Kubernetes GKE Standard vs Autopilot

Welcome to GKE Standard vs Autopilot Post , as the popularity of containerized applications continues to rise, Kubernetes has become the go-to platform for managing and deploying them.

However, its complexity and steep learning curve have deterred many organizations from adopting it. But with the introduction of Autopilot mode for Google Kubernetes Engine (GKE), Google has made Kubernetes more accessible and manageable for everyone.

In this blog post, we’ll dive into GKE Standard vs Autopilot , and help you choose the best mode for your organization based on your unique workload and priorities.

What’s Kubernetes

Kubernetes, also referred to as “kube” or “k8s,” stands out as a powerful open-source container orchestration platform. Its primary function revolves around automating the intricate procedures involved in deploying and scaling containerized applications.

What’s GKE ?

The Google Kubernetes Engine, also known as GKE, is a managed Kubernetes service offered by Google in the cloud. GKE utilizes a cluster setup comprising multiple compute engine instances grouped together. Creating a Kubernetes cluster on GKE can be done through the Google Cloud console or the ‘gcloud’ command from the Cloud Software Development Kit (SDK).

Customization options for GKE clusters include varying machine types, node quantities, and network configurations.

Kubernetes facilitates interaction with your cluster, enabling deployment and management of applications, execution of administrative tasks, establishment of policies, and monitoring of workload health.

Running a GKE cluster provides access to advanced cluster management features from Google Cloud, such as load balancing for compute engine instances and the use of node pools.

GKE Kubernetes

GKE provides several benefits to users, including

  1. Scalability: GKE allows you to easily scale your application as your traffic grows, without worrying about the underlying infrastructure.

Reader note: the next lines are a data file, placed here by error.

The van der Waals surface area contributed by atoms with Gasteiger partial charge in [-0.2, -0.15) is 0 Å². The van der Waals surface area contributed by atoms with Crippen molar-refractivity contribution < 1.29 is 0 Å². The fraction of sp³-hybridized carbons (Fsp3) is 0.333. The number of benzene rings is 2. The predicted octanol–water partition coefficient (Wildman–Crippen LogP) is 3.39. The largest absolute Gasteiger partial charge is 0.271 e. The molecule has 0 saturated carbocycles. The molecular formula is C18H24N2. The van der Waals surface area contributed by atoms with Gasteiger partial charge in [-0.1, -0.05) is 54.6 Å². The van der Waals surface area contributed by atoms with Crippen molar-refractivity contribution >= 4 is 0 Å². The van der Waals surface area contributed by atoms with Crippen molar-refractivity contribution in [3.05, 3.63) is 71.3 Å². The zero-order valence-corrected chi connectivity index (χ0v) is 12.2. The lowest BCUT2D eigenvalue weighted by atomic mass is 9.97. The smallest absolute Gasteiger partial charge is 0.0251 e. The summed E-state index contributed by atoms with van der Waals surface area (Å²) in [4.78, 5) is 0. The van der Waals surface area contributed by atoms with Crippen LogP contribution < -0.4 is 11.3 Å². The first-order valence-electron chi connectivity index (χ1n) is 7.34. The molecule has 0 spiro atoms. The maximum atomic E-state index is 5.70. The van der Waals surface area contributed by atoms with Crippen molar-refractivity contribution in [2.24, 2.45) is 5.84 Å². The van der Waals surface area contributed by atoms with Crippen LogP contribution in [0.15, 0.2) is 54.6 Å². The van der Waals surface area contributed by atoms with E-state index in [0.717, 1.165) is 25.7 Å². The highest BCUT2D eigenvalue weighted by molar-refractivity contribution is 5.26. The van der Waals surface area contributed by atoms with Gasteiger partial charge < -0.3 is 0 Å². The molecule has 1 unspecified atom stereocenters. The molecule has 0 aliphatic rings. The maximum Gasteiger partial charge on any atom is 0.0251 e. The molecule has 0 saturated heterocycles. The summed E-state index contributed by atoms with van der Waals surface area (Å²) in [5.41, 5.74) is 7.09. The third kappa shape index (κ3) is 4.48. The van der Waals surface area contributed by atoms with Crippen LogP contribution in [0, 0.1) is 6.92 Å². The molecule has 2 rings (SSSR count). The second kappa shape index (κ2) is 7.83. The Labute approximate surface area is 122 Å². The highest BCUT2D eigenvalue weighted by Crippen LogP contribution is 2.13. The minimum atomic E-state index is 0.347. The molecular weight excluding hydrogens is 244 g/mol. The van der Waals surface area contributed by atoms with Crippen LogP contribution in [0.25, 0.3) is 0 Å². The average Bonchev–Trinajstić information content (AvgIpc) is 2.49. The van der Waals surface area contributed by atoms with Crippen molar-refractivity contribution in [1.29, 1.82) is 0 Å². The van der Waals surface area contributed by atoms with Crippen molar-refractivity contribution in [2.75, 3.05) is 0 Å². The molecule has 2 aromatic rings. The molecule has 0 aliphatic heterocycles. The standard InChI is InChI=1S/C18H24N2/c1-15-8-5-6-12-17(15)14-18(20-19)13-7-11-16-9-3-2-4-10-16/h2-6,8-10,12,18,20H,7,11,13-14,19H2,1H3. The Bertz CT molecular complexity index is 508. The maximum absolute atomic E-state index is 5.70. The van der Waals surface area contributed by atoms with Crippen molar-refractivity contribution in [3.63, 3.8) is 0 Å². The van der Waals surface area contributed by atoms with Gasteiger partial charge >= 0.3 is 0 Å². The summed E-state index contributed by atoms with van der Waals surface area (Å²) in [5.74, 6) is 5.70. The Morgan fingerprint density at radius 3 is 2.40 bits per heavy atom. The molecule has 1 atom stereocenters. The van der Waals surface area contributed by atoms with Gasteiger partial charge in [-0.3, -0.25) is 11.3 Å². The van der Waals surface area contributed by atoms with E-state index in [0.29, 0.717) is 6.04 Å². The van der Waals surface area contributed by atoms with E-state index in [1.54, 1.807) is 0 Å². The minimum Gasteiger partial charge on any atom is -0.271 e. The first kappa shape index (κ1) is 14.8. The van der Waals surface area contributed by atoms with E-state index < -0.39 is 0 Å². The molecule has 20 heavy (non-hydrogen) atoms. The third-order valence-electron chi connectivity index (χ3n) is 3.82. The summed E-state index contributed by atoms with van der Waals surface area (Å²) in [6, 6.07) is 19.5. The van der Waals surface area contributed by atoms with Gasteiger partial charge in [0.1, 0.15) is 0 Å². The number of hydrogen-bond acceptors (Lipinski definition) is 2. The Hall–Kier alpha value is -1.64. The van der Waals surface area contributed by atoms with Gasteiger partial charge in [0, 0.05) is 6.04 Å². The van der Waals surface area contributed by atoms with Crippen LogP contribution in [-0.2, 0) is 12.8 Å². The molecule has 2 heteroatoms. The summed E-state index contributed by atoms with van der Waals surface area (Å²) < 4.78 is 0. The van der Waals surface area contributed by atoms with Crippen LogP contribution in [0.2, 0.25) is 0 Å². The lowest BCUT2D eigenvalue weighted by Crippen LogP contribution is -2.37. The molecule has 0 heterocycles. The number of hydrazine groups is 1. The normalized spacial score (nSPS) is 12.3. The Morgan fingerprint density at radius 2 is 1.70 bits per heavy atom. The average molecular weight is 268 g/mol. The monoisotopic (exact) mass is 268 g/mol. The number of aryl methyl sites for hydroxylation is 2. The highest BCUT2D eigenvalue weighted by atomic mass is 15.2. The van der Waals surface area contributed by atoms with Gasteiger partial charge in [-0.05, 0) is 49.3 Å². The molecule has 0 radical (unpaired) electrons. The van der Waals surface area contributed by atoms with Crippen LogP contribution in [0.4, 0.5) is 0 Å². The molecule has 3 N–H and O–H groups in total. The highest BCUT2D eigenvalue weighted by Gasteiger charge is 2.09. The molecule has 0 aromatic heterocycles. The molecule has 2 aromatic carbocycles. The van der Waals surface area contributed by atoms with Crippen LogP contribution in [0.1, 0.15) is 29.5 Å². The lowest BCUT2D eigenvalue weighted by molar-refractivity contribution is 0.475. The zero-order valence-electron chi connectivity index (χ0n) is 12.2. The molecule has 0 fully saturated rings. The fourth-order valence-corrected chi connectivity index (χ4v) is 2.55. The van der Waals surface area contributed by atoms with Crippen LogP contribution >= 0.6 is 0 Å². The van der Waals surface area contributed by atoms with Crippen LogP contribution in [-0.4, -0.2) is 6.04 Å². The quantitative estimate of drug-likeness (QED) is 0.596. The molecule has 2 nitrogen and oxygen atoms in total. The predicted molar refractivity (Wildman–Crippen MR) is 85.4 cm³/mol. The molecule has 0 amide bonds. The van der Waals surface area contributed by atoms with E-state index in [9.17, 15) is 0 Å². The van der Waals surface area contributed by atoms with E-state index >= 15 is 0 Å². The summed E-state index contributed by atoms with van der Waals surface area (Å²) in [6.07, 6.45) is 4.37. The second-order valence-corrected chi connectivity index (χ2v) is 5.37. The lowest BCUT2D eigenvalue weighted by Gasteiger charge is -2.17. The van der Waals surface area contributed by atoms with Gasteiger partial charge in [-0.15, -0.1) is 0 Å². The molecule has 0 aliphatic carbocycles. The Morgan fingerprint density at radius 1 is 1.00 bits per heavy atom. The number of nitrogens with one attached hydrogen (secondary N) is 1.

2. Reliability: GKE provides built-in high availability features that ensure your applications are always up and running.
  3. Security: GKE offers advanced security features, such as network policy enforcement and pod security policies, to help protect your applications and data.
  4. Ease of use: GKE’s user-friendly interface makes it easy to deploy and manage applications on a Kubernetes cluster.
  5. Cost efficiency: GKE offers several cost-saving features, such as node auto-scaling and preemptible VMs, which help reduce the overall cost of running your applications.

Tips

GKE has limitations and challenges, like any technology. Although it has a user-friendly interface, some users may still face a learning curve, and it may not always be the most cost-effective option for every application. Users should understand both the benefits and potential drawbacks of using GKE to make informed decisions about its suitability.

There are two types of clusters available in Google Kubernetes Engine (GKE):

  • Autopilot

As an opinionated approach, Google Cloud presents Autopilot mode as the ultimate solution that offers a fully managed and provisioned cluster configuration with pre-defined options. Autopilot clusters come with an optimized configuration that is tailored to meet the requirements of production workloads.

GKE Autopilot

  • Standard

This mode provides greater flexibility in configuring the underlying infrastructure of the cluster. In Standard mode, you determine the necessary configurations for your production workloads.

GKE Standard

Get Started with GKE

In this section, we will create a Google Kubernetes Engine cluster containing several containers, each containing a web server. we will place a load balancer in front of the cluster and view its contents.

To proceed with these steps, you need to fulfill the following prerequisites: